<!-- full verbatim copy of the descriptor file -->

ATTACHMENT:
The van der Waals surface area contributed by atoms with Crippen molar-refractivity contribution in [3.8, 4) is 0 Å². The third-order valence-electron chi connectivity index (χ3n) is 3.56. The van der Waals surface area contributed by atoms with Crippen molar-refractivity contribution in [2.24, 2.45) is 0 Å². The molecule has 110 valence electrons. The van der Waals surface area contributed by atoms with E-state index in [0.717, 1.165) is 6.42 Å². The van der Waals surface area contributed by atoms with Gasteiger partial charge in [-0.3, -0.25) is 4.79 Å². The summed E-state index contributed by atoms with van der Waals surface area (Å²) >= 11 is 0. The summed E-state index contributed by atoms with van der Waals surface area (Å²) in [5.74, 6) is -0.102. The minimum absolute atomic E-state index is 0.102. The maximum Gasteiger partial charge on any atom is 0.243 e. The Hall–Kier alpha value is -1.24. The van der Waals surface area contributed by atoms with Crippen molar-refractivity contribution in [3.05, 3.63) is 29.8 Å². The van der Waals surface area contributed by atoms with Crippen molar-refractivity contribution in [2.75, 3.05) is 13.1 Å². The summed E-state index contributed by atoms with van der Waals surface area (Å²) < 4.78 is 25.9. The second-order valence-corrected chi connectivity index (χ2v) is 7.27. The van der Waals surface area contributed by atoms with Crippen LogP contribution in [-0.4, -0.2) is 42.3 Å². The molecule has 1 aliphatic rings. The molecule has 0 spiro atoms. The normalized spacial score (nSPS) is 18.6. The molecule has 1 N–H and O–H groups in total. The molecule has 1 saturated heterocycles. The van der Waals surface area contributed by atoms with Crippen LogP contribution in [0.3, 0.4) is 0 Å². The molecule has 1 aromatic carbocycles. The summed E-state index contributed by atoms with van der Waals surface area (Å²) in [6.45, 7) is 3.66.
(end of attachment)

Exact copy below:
The van der Waals surface area contributed by atoms with Crippen molar-refractivity contribution in [3.8, 4) is 0 Å². The third-order valence-electron chi connectivity index (χ3n) is 3.56. The van der Waals surface area contributed by atoms with Crippen molar-refractivity contribution in [2.24, 2.45) is 0 Å². The molecule has 110 valence electrons. The van der Waals surface area contributed by atoms with E-state index in [0.717, 1.165) is 6.42 Å². The van der Waals surface area contributed by atoms with Gasteiger partial charge in [-0.3, -0.25) is 4.79 Å². The summed E-state index contributed by atoms with van der Waals surface area (Å²) >= 11 is 0. The summed E-state index contributed by atoms with van der Waals surface area (Å²) in [5.74, 6) is -0.102. The minimum absolute atomic E-state index is 0.102. The maximum Gasteiger partial charge on any atom is 0.243 e. The Hall–Kier alpha value is -1.24. The van der Waals surface area contributed by atoms with Crippen molar-refractivity contribution in [3.05, 3.63) is 29.8 Å². The van der Waals surface area contributed by atoms with Crippen molar-refractivity contribution in [2.75, 3.05) is 13.1 Å². The summed E-state index contributed by atoms with van der Waals surface area (Å²) < 4.78 is 25.9. The second-order valence-corrected chi connectivity index (χ2v) is 7.27. The van der Waals surface area contributed by atoms with Crippen LogP contribution in [-0.4, -0.2) is 42.3 Å². The molecule has 1 aliphatic rings. The molecule has 0 spiro atoms. The normalized spacial score (nSPS) is 18.6. The molecule has 1 N–H and O–H groups in total. The molecule has 1 saturated heterocycles. The van der Waals surface area contributed by atoms with Crippen LogP contribution in [0.3, 0.4) is 0 Å². The molecule has 1 aromatic carbocycles. The summed E-state index contributed by atoms with van der Waals surface area (Å²) in [6.45, 7) is 3.66.